Just recently, the Creek News paid an unscheduled visit to the recently renovated General Hospital at Iquita Oron, and the stories were just the same. While waiting to obtain approval from the hospital management in order to inspect the facilities donated to the hospital by the state government, our correspondent gathered that some of the equipment donated were refurbished and mal-functioning. Even though the superintendent had declined to speak to our reporter, insisting that he must obtain permission from the Hospital Management Board, some patients who spoke with our correspondent indicated their quest for an improved service delivery, devoid of the renovation work done at the hospital.

Though he commended the state government for the aesthetics, an heir of the Paramount Ruler, Prince Akwa Akan had longed for an improved quality of health service at the hospital. Prince Akan had raised concern about the power supply in the hospital of which he noted, last till 10 or 11pm, a situation he noted has dampened the spirits of patients who would have loved to patronize the health facility at night. He however called on the relevant authority to provide an alternative source of power to the accident and emergency units of the hospital.

 

Health workers among other stakeholders in the sector have in different fora called on government to do more than renovating or building health centres, but should exercise the political will to implement its primary healthcare policy for a healthier society. Despite government programmes, like the free healthcare policy for children and pregnant women, which has helped in reduction of infant and maternal death, the none implementation of primary healthcare policies in the state has given room to more challenges such as inadequate funding and lack of capacity by the implementing agency which in this case is the local government councils.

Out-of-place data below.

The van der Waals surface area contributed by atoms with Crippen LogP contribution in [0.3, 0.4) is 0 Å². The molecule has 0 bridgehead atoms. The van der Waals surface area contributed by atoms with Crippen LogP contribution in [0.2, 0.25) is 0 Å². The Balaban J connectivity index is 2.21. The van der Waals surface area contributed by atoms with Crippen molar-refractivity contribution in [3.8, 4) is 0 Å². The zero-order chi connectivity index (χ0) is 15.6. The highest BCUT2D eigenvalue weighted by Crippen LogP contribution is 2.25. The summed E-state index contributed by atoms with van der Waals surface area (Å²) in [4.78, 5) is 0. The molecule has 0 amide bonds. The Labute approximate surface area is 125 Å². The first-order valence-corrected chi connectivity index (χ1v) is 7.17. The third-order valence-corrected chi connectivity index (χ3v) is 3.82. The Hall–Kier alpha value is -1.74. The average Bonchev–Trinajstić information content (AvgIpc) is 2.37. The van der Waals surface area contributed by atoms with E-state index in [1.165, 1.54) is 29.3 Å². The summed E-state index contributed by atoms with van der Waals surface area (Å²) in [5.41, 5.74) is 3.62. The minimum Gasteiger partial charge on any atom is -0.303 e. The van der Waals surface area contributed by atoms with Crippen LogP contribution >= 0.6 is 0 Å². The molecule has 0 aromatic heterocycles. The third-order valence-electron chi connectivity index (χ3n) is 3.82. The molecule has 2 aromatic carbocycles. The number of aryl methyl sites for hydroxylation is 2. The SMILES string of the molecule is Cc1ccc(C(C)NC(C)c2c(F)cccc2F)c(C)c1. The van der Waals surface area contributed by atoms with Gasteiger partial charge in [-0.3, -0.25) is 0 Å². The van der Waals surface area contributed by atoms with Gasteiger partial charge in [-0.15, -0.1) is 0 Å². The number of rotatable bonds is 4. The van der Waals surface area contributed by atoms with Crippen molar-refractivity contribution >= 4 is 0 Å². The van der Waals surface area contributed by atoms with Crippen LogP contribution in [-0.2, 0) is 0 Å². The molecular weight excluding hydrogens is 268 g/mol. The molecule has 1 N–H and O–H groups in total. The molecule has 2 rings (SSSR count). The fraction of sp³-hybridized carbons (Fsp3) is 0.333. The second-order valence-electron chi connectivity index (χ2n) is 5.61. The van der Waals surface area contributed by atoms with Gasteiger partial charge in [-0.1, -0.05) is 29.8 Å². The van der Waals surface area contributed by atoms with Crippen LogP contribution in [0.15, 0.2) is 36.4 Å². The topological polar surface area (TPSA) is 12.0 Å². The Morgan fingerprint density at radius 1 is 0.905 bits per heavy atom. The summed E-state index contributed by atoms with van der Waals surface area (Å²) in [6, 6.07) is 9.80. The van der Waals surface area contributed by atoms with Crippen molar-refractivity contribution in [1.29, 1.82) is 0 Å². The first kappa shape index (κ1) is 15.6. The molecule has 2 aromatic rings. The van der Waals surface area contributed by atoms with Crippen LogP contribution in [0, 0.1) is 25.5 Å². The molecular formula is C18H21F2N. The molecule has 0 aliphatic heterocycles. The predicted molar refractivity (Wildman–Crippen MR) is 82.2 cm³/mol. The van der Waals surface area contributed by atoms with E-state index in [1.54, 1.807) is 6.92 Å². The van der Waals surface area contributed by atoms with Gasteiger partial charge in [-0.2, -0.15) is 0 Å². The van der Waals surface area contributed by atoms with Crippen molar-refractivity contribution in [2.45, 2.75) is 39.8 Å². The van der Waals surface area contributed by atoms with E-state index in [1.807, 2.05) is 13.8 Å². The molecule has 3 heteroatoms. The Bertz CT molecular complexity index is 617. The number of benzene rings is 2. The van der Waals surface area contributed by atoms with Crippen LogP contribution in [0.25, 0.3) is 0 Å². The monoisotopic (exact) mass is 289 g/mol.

To overcome these challenges, the state government should be more committed to the implementation of its health policies by allocating more funds in its annual budget. Secondly, project implementation in the health sector must be given special attention to avoid sabotage of government effort. It is unacceptable to note that government has in the past, been shortchanged with near-obsolete equipment for brand new ones.

Hence, those in-charge must ensure proper monitoring evaluation and control of hospital equipment purchased for health centres.

Baring his mind on the way forward, the state Chairman of the Nigerian Medical Association, Dr. Nsikak Nyoyoko called on the government to ensure that people of the state are made to enjoy the universal health coverage. He said this could be achieved by strengthening primary healthcare delivery system as well as putting in place a functional health insurance scheme that caters for all strata of society including the poorest and the most vulnerable. According to him, this is achievable, if the state health insurance bill is given an executive ascent and it is religiously implemented.

To address the critical shortage of specialized health workers, poor state of health facilities and equipment at various primary healthcare centres, medical practitioners in remote areas should be considered for specialized trainings to enable them confront the multitude of health challenges in the rural areas. On the other hand, the government should be ready to provide modern laboratory equipment to ensure proper diagnosis of ailments and provision of better healthcare to the vulnerable population.